This means every six months there will be a roughly ten-day handover period where the ISS crew will surge to 11 in total – three crewmembers from a single Soyuz, and eight crewmembers from two USCVs.
This will eliminate the need to temporarily reduce the station’s crew to three during handover periods. Whilst the crew increase during handover periods will place additional strains on the station’s life support systems, during the Shuttle era the ISS routinely supported up to 13 crewmembers at a time.
The direct handover model also opens up the possibility for additional astronauts to conduct short-term visits to the ISS, as the commercial crew vehicles are being designed to seat more than the required number of four astronauts.
For instance, maintenance crews could be flown to conduct ten days of intense EVA activity, or researchers to conduct specific experiments during the ten-day period. At this time, however, this is not planned for.
Under the indirect handover model which was previously planned, one US crewmember would have needed to continue to fly on the Soyuz, in order to maintain at least one US crewmember on the ISS during the handover period where no USCV would have been present at the station.
However, despite the move to USCV direct handovers, it will still be necessary for one NASA astronaut to continue to fly on the Soyuz, since one Russian cosmonaut will be required to fly on the USCVs in order to maintain a Russian presence on the ISS during Soyuz handover periods, which are still planned to use the indirect handover model.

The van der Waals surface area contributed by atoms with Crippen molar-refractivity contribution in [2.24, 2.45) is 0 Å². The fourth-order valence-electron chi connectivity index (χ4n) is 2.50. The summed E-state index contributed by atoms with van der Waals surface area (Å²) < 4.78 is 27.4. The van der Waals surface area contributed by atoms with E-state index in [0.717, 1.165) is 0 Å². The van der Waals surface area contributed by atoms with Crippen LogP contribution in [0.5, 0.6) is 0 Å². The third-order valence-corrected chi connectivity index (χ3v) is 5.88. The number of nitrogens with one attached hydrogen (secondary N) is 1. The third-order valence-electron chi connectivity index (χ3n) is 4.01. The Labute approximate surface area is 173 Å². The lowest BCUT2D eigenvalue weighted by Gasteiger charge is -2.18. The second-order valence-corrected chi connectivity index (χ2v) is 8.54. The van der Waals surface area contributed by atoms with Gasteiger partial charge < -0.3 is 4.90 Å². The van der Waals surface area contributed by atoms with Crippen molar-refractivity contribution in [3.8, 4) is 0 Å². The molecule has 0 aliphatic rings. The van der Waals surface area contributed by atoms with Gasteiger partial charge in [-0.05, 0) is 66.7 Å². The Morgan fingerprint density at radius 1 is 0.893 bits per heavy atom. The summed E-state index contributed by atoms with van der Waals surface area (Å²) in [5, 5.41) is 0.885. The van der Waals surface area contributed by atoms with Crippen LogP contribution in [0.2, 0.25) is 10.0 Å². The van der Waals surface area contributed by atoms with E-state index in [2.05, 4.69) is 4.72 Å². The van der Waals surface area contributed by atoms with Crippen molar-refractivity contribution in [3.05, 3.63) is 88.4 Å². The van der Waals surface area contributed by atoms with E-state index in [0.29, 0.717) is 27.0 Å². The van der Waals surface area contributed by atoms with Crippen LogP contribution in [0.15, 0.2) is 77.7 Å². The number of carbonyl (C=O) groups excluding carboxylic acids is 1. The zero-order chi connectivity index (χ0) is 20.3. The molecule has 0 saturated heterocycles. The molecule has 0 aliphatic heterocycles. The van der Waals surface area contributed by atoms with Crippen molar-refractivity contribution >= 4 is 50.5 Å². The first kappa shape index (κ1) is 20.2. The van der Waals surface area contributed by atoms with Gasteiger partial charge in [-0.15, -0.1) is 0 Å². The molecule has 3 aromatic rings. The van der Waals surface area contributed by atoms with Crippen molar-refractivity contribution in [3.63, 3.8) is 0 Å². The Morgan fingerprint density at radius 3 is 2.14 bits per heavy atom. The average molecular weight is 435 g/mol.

The use of the indirect handover model for Soyuz means that, if no Russian crewmember were to fly on the USCVs, then the two-week period between when one Soyuz leaves the ISS and another arrives would see no Russian presence aboard the station.
Therefore, since one Russian must fly on the USCVs, taking up one of the four seats, one US astronaut must continue to fly aboard the Soyuz.
However, as Roscosmos will go down to flying just two Soyuz per year in May 2019, as opposed to the usual four, this will open up the possibility for the Soyuz to move to the direct handover model as well. This is because, with only one Soyuz docked to the ISS as opposed to two, a Russian docking port will be freed up.
Currently, one Soyuz must depart before another arrives, in order to vacate a docking port for the new Soyuz, as all other ports on the Russian Segment are occupied by the additional Soyuz and two Progress vehicles.